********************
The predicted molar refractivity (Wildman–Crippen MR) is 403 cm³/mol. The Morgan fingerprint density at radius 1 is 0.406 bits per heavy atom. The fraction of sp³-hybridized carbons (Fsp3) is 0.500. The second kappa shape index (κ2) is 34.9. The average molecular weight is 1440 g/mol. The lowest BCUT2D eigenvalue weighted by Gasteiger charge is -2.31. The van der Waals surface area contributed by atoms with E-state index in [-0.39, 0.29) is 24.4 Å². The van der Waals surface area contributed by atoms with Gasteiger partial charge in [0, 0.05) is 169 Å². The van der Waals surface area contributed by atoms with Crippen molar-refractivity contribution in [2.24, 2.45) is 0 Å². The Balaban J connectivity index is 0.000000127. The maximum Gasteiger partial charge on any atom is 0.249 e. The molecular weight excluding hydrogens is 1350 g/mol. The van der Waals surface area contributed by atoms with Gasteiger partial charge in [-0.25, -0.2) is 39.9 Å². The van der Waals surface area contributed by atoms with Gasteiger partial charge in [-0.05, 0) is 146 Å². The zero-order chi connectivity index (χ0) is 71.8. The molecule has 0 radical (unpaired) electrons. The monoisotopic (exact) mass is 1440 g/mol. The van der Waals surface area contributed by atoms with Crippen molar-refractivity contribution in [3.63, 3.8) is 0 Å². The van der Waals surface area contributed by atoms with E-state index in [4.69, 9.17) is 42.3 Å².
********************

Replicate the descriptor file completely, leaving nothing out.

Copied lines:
The predicted molar refractivity (Wildman–Crippen MR) is 403 cm³/mol. The Morgan fingerprint density at radius 1 is 0.406 bits per heavy atom. The fraction of sp³-hybridized carbons (Fsp3) is 0.500. The second kappa shape index (κ2) is 34.9. The average molecular weight is 1440 g/mol. The lowest BCUT2D eigenvalue weighted by Gasteiger charge is -2.31. The van der Waals surface area contributed by atoms with E-state index in [-0.39, 0.29) is 24.4 Å². The van der Waals surface area contributed by atoms with Gasteiger partial charge in [0, 0.05) is 169 Å². The van der Waals surface area contributed by atoms with Crippen molar-refractivity contribution in [2.24, 2.45) is 0 Å². The Balaban J connectivity index is 0.000000127. The maximum Gasteiger partial charge on any atom is 0.249 e. The molecular weight excluding hydrogens is 1350 g/mol. The van der Waals surface area contributed by atoms with Gasteiger partial charge in [-0.25, -0.2) is 39.9 Å². The van der Waals surface area contributed by atoms with Gasteiger partial charge in [-0.05, 0) is 146 Å². The zero-order chi connectivity index (χ0) is 71.8. The molecule has 0 radical (unpaired) electrons. The monoisotopic (exact) mass is 1440 g/mol. The van der Waals surface area contributed by atoms with Crippen molar-refractivity contribution in [3.63, 3.8) is 0 Å². The van der Waals surface area contributed by atoms with E-state index in [4.69, 9.17) is 42.3 Å².